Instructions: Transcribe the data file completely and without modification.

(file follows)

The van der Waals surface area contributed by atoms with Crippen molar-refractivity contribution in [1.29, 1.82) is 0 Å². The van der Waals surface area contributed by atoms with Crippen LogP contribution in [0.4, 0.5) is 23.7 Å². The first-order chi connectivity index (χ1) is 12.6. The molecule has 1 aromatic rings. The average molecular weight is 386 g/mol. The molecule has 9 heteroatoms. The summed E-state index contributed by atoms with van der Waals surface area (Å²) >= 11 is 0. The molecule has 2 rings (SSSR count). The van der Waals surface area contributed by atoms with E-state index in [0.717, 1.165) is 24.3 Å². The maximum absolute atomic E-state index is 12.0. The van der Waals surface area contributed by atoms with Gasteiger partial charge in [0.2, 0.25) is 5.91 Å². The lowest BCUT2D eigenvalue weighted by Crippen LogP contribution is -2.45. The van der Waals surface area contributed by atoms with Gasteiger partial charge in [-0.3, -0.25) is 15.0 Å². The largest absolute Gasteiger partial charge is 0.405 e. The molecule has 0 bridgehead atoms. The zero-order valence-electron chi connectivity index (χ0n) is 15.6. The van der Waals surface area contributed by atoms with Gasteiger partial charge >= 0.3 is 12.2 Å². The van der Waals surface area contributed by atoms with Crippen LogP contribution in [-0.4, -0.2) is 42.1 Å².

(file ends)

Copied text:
The van der Waals surface area contributed by atoms with Crippen molar-refractivity contribution in [1.29, 1.82) is 0 Å². The van der Waals surface area contributed by atoms with Crippen LogP contribution in [0.4, 0.5) is 23.7 Å². The first-order chi connectivity index (χ1) is 12.6. The molecule has 1 aromatic rings. The average molecular weight is 386 g/mol. The molecule has 9 heteroatoms. The summed E-state index contributed by atoms with van der Waals surface area (Å²) >= 11 is 0. The molecule has 2 rings (SSSR count). The van der Waals surface area contributed by atoms with E-state index in [0.717, 1.165) is 24.3 Å². The maximum absolute atomic E-state index is 12.0. The van der Waals surface area contributed by atoms with Gasteiger partial charge in [0.2, 0.25) is 5.91 Å². The lowest BCUT2D eigenvalue weighted by Crippen LogP contribution is -2.45. The van der Waals surface area contributed by atoms with Gasteiger partial charge in [-0.3, -0.25) is 15.0 Å². The largest absolute Gasteiger partial charge is 0.405 e. The molecule has 0 bridgehead atoms. The zero-order valence-electron chi connectivity index (χ0n) is 15.6. The van der Waals surface area contributed by atoms with Gasteiger partial charge >= 0.3 is 12.2 Å². The van der Waals surface area contributed by atoms with Crippen LogP contribution in [-0.4, -0.2) is 42.1 Å².